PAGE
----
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This article is from the Dictionary of North Carolina Biography, 6 volumes, edited by William S. Powell. Copyright ©1979-1996 by the University of North Carolina Press. Used by permission of the publisher. For personal use and not for further distribution. Please submit permission requests for other use directly to the publisher.

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Ransom, Matt[hew] Whitaker

by John G. Barrett, 1994; Revised by SLNC Government and Heritage Library, March 2023

8 Oct. 1826–8 Oct. 1904

Photograph of Matt[hew] Whitaker Ransom, circa 1870-1880. Image from the Library of Congress.Matt[hew] Whitaker Ransom, Confederate soldier, North Carolina attorney general, and U.S. senator, was born in Warren County to Robert and Priscilla West Coffield Whitaker Ransom. He attended Warrenton Academy and was graduated from The University of North Carolina in 1847. Having studied law during his senior year, he was at once admitted to the bar and commenced practice in Warrenton. A Whig in politics, he was a presidential elector on the Scott-Graham ticket in 1852. The same year the state legislature, although under the control of the Democrats, elected the popular Ransom attorney general of North Carolina. Three years later, when the Know-Nothing party absorbed the Whigs in the state, he resigned his position and identified with the Democrats.

In the meantime, Ransom had married Martha Anne Exum of Northampton County on 19 Jan. 1853 and moved to Verona, her fine plantation on the Roanoke River. The couple had eight children, including Matthew W., Jr., Joseph E., George E., Esther, Patrick Exum, and Robert. Ransom represented Northampton County in the lower house of the state legislature from 1858 to 1861, and in the latter year he served as one of three commissioners selected by the legislature to visit the Confederate convention at Montgomery, Ala. At this time he was a strong Union man, but Abraham Lincoln's call for troops made him a secessionist. He entered the Confederate army as a private but was soon commissioned a lieutenant colonel in the First North Carolina state troops and subsequently a colonel of the Thirty-fifth North Carolina Regiment. This unit was a part of his younger brother Robert's brigade, which he later commanded. On 13 June 1863 he was promoted to the rank of brigadier general. Ransom participated in the Battles of Seven Pines, Malvern Hill, Sharpsburg, Plymouth, A 1900 photograph of Matt Whitaker Ransom. Image from the North Carolina Museum of History.and Drewry's Bluff and in the siege of Petersburg. Wounded three times during the war, he surrendered his command at Appomattox.

At the close of hostilities Ransom returned to farming and the practice of law in North Carolina. In 1872 he won a seat in the U.S. Senate to succeed Zebulon B. Vance, who had been elected but denied his seat because of political disabilities. He served continuously until 1895. In Washington Ransom acquired considerable influence even though he seldom delivered formal speeches on the floor of the Senate. He was a leader in securing a peaceful settlement to the disputed presidential election of 1876. A fusion of Populists and Republicans in North Carolina brought about his defeat in 1895, but President Grover Cleveland at once appointed him minister to Mexico, a post he held for two years. Afterwards Ransom retired permanently to private life. He died on his seventy-eighth birthday and was buried on his estate, Verona.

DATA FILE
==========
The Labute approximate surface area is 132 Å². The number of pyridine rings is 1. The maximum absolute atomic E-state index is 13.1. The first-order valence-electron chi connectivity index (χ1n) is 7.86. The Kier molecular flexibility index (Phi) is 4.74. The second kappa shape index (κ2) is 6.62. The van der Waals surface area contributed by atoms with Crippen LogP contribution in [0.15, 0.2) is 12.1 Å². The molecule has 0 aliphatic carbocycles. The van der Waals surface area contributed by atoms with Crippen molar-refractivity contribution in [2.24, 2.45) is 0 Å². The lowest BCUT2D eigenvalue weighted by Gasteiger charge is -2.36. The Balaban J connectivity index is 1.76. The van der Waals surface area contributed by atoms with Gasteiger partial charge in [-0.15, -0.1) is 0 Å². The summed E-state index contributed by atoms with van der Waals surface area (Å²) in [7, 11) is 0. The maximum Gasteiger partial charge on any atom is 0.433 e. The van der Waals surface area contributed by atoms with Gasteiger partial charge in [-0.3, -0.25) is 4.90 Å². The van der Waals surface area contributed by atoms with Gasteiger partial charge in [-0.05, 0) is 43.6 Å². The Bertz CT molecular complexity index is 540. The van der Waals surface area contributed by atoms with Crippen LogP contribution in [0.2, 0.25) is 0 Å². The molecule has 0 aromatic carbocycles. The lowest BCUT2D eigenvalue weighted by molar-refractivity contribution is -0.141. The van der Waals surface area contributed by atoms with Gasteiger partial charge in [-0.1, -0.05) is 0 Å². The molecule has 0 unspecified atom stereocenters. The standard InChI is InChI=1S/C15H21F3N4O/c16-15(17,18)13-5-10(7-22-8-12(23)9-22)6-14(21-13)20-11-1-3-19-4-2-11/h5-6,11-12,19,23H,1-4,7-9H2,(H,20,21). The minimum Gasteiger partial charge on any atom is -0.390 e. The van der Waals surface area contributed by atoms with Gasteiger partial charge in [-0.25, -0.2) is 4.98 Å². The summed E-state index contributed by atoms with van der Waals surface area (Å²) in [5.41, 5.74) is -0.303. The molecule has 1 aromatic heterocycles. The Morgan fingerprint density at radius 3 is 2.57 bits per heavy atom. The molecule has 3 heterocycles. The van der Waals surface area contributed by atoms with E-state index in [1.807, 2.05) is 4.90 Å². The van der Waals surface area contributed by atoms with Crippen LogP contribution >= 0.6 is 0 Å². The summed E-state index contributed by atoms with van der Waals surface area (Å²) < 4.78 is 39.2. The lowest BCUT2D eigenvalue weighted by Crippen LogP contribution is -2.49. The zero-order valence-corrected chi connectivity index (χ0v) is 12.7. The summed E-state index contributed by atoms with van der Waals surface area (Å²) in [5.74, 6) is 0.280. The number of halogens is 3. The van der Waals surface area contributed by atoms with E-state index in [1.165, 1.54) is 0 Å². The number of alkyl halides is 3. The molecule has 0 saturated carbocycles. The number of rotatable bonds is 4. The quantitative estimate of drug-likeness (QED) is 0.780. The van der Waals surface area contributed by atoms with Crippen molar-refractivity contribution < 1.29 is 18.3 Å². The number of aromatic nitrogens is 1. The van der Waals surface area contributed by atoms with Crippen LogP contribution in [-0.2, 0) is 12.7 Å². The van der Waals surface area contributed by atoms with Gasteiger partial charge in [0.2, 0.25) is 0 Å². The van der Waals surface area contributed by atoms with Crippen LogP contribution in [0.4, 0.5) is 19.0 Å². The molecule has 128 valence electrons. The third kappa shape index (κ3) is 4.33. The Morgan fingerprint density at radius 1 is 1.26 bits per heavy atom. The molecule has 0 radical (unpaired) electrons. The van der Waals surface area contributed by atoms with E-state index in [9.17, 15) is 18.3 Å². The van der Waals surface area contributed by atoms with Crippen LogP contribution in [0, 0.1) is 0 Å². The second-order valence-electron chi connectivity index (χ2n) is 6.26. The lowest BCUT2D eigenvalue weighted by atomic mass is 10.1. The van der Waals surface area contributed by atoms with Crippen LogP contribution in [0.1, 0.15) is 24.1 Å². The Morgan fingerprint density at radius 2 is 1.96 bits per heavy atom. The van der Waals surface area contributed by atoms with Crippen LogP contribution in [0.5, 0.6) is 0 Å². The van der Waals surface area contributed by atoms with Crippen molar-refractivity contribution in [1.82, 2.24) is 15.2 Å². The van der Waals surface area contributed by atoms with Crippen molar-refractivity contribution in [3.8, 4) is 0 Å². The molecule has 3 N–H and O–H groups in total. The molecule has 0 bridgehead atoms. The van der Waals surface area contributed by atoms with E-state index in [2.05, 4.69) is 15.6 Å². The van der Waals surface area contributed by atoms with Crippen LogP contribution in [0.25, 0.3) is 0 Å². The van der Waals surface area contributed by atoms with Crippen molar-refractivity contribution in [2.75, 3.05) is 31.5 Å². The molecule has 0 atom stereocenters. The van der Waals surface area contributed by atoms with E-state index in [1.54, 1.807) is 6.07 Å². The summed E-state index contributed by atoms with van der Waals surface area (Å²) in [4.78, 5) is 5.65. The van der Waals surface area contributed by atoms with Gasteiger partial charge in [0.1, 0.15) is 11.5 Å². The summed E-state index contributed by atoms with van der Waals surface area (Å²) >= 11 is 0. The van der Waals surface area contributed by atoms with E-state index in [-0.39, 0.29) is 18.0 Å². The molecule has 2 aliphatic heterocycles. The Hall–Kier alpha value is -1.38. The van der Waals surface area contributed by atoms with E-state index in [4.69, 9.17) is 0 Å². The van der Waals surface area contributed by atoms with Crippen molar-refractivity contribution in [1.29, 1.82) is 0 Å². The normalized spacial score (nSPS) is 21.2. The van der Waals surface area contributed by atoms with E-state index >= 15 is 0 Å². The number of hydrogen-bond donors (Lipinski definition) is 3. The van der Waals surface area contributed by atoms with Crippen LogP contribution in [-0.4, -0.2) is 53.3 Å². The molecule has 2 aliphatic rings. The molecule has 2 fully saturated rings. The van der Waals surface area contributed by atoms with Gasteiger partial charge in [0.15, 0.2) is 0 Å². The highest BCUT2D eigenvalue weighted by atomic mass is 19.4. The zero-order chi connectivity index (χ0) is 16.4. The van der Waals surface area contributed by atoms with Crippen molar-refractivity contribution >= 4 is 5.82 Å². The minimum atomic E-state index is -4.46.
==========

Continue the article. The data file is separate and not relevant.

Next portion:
Additional information from NCpedia editors at the State Library of North Carolina: 

This person enslaved and owned other people. Many Black and African people, their descendants, and some others were enslaved in the United States until the Thirteenth Amendment abolished slavery in 1865. It was common for wealthy landowners, entrepreneurs, politicians, institutions, and others to enslave other people and use enslaved labor during this period. To read more about the enslavement and transportation of African people to North Carolina, visit To read more about slavery and its history in North Carolina, visit - Government and Heritage Library, 2023


Samuel A. Ashe, ed., Biographical History of North Carolina, vol. 1 (1905).

Biog. Dir. Amer. Cong. (1961).

Walter Clark, ed., Histories of the Several Regiments and Battalions from North Carolina, vol. 2 (1901).

DAB, vol. 15 (1934).

"M W Ransom." Slave Schedules of the Eighth Census of the United States. 1860. District 1, Northampton, North Carolina. Image 1 of 12. National Archives Microfilm Publication M653. Accessed March 22, 2023 from

Raleigh News and Observer, 9 Oct. 1904.

Ezra J. Warner, Generals in Gray (1959 [portrait]).

Who's Who in America, 1903–1905.

Additional Resources:

"Matt W. Ransom." N.C. Highway Historical Marker E-10, N.C. Office of Archives & History. (accessed April 30, 2013).

"Ransom's Assault." N.C. Highway Historical Marker BBB-5, N.C. Office of Archives & History. (accessed April 30, 2013).

"Ransom, Matt Whitaker, (1826 - 1904)." Biographical Directory of the United States Congress. Washington, D.C.: The Congress. (accessed April 30, 2013).

Matt W. Ransom Papers, 1845-1914 (bulk 1868-1904) (collection no. 02615). The Southern Historical Collection. Louis Round Wilson Special Collections Library. University of North Carolina at Chapel Hill.,Matt_W.html (accessed April 30, 2013).

Image Credits:

"Photograph, Accession #: H.1958.14.11." Photograph. 1865-1880. North Carolina Museum of History.

"Hon. Matt Whitaker Ransom of N.C." Photograph. [between 1870 and 1880]. Brady-Handy Photograph Collection. Library of Congress. (accessed April 30, 2013).

"Photograph, Accession #: H.19XX.318.47." Photograph. 1900. North Carolina Museum of History.